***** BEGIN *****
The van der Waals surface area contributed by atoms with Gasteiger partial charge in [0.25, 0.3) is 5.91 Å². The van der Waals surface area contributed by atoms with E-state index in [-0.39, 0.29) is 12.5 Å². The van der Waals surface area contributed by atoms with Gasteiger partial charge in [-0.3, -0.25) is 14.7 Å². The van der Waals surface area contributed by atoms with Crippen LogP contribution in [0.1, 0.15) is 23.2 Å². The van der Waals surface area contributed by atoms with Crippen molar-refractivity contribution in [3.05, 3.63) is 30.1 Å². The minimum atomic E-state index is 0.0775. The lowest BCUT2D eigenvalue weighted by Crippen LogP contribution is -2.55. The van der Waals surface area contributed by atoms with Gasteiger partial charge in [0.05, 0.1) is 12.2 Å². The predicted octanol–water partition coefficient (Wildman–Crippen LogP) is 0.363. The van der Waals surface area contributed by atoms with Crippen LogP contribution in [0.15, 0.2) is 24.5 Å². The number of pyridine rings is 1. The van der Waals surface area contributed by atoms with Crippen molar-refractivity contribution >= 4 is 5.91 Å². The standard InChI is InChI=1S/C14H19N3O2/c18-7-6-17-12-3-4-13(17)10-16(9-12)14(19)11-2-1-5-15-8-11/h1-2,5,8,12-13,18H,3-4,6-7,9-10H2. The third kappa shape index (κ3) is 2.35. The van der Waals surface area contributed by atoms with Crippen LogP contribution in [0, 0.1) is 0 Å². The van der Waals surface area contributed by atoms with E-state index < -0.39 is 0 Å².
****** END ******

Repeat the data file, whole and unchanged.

The van der Waals surface area contributed by atoms with Gasteiger partial charge in [0.25, 0.3) is 5.91 Å². The van der Waals surface area contributed by atoms with E-state index in [-0.39, 0.29) is 12.5 Å². The van der Waals surface area contributed by atoms with Gasteiger partial charge in [-0.3, -0.25) is 14.7 Å². The van der Waals surface area contributed by atoms with Crippen LogP contribution in [0.1, 0.15) is 23.2 Å². The van der Waals surface area contributed by atoms with Crippen molar-refractivity contribution in [3.05, 3.63) is 30.1 Å². The minimum atomic E-state index is 0.0775. The lowest BCUT2D eigenvalue weighted by Crippen LogP contribution is -2.55. The van der Waals surface area contributed by atoms with Gasteiger partial charge in [0.05, 0.1) is 12.2 Å². The predicted octanol–water partition coefficient (Wildman–Crippen LogP) is 0.363. The van der Waals surface area contributed by atoms with Crippen LogP contribution in [0.15, 0.2) is 24.5 Å². The number of pyridine rings is 1. The van der Waals surface area contributed by atoms with Crippen molar-refractivity contribution >= 4 is 5.91 Å². The standard InChI is InChI=1S/C14H19N3O2/c18-7-6-17-12-3-4-13(17)10-16(9-12)14(19)11-2-1-5-15-8-11/h1-2,5,8,12-13,18H,3-4,6-7,9-10H2. The third kappa shape index (κ3) is 2.35. The van der Waals surface area contributed by atoms with Crippen LogP contribution in [0, 0.1) is 0 Å². The van der Waals surface area contributed by atoms with E-state index < -0.39 is 0 Å².